GED Social Studies Practice Test: The Cold War

During the war, the alliance of the Soviet Union (battling Germany on the Eastern Front) and the U.S. (fighting in the Pacific and on the Western Front in Europe) was a marriage of convenience. The communist nation led by dictator Josef Stalin and the democratic U.S. had little in common, except their enemies.

The genesis of the Cold War lay not only in the distinct tensions between the two nations, but in the policies (and noncompliance) set down at three meetings held during the war.

The first meeting of the “Big Three” leaders – U.S. President Franklin Roosevelt; British Prime Minister Winston Churchill; and Soviet leader Josef Stalin took place in Teheran (Iran) in 1943. It was agreed that Germany would be disarmed and that the Soviets would enter the war of Japan (as soon as Germany was defeated).

In February 1945, a desperately sick FDR (he had been elected to a fourth term in 1944, despite his failing health), again met with Churchill and Stalin the Soviet resort of Yalta. Four main points were agreed upon:

Germany would be divided into occupation zones, with one zone each the U.S., the Soviet Union, Britain, and France.

The Soviet Union (which, in advancing westward toward Germany had occupied most of Eastern Europe), would hold free elections in those nations (such as Poland, the Baltic nations, Hungary, and Romania).

The Soviet Union would enter the war against Japan as soon as Germany was defeated.

A new international organization for maintaining world peace — the United Nations — would be established.

In April 1945 — just before the surrender of Germany — President Roosevelt died of a stroke. He had been president for 12 years (three full 4-year terms) and 2 months — longer than any other president in history [a Constitutional amendment in 1952 would limit future presidents to two 4-year terms].  Americans were devastated; Roosevelt was like a father figure. Roosevelt’s vice president, Harry S. Truman, was sworn in as the nation’s 33rd president. When he was sworn in, Truman knew nothing of the atomic bomb project (see above) — like all but a handful of defense officials and FDR, he was kept in the dark about the nation’s biggest military secret — but it was his decision to use the weapons on Hiroshima and Nagasaki in August, 1945.

In July 1945 (Germany had surrendered in May) the new president, Harry Truman, met with Churchill and Stalin in Potsdam, a suburb of Berlin. The purpose of the meeting was to plan for the end stage of the war (against Japan) and plan war trials of Nazi and Japanese leaders (Towards the end of the conference, Japan was given an ultimatum to surrender (in the name of the United States, Great Britain and China) or meet “prompt and utter destruction”).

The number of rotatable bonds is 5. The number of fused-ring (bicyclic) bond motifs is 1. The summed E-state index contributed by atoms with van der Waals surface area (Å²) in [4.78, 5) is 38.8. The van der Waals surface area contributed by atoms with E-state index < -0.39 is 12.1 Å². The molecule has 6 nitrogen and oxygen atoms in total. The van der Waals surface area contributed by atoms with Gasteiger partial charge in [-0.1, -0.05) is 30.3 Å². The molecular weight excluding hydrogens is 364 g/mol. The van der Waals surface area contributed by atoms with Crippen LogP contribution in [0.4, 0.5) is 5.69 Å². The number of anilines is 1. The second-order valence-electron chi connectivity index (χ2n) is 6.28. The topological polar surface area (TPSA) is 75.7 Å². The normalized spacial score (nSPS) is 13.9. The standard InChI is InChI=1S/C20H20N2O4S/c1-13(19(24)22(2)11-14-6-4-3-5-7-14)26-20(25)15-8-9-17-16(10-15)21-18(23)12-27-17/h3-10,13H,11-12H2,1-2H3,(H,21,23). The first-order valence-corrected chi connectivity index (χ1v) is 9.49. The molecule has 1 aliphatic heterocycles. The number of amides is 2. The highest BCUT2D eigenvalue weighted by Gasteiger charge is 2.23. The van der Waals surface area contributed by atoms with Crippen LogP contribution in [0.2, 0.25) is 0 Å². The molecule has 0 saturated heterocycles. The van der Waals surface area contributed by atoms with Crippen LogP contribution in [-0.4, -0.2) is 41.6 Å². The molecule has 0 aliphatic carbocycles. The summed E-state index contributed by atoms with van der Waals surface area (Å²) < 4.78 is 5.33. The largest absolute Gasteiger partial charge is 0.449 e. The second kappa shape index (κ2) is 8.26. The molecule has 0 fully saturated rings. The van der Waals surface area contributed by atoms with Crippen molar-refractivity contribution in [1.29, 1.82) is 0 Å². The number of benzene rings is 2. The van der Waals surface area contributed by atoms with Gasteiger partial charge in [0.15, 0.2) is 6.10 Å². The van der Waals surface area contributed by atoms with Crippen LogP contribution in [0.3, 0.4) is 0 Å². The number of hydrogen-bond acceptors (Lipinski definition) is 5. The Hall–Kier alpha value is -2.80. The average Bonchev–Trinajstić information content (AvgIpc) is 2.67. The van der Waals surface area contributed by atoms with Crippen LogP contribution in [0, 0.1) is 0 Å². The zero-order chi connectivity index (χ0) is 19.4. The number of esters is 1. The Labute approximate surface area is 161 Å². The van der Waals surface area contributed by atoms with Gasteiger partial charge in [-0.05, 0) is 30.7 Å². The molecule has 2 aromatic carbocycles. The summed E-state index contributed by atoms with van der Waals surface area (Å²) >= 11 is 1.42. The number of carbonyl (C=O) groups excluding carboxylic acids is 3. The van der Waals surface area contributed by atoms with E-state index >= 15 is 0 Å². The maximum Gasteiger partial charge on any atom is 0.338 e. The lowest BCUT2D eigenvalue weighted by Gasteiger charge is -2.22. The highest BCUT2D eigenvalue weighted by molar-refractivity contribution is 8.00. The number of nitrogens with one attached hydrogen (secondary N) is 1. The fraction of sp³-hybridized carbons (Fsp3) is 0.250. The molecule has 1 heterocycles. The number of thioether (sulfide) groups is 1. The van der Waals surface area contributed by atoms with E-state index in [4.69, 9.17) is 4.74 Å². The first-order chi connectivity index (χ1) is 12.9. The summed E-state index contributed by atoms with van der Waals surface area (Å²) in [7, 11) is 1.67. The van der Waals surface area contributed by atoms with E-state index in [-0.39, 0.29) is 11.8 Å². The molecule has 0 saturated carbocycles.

Two days after the U.S. dropped an atomic bomb on Hiroshima — August 8, 1945, The Soviet Union declared war on Japan, but Japan surrendered on August 14. In addition, Stalin had taken no action toward allowing free and fair elections in the nations of Eastern Europe that were occupied by the Soviet Army.

 

Tensions Rise in the Wake of the War

The new United Nations held its first meeting in the autumn of 1945. Unlike the League of Nations (which it replaced), the U.N. charter allowed the organization to use force to resist aggression against a member state. The heart of the U.N. — the Security Council — had five permanent members (the victors in WWII): the U.S.; the Soviet Union; Britain; France; and China. Each had a veto power, which meant that most issues would remain deadlocked.

The first instance of the U.S. and the Soviet Union squaring off in the U.N. came in 1946, when the Soviets (who by now were working on their own atomic bomb), rejected a plan for international control of nuclear weapons. It also declined to join the new World Bank.

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The distrust deepened when the Soviets did not, as they had promised, hold elections in Eastern Europe, and communist governments were installed in Albania, Bulgaria, Czechoslovakia, Hungary, Poland, and Romania. They became known as satellite states. The Soviet Union claimed it needed a “buffer zone” against possible invasion from the west, but the U.S. and Western Europe saw this as a power grab by the militarily mighty Soviet Union, which (like the U.S.) had not demobilized most of its armed forces.

In Germany, the French, British, and U.S. occupation zones were meant to be temporary, but the Soviet Union to set up its occupation zone as a separate communist nation, East Germany. The capital city of Germany, Berlin, was also subdivided into four zones.

Within a year of the war’s end, the term cold war was being used to describe the deteriorating international situation. Another ominous term — coined by Winston Churchill — to describe the Soviet domination of Eastern Europe was The Iron Curtain.

 

Three New Policies by the United States

The United States realized that it would be locked in a long and bitter struggle for world influence. It and the Soviet Union would compete for dominance in Europe, Asia, and Africa. Each side was afraid of the other, but the U.S. believed (rightly or wrongly) that the Soviet Union sought to build a worldwide empire. It developed three new policies to combat the spread of communism.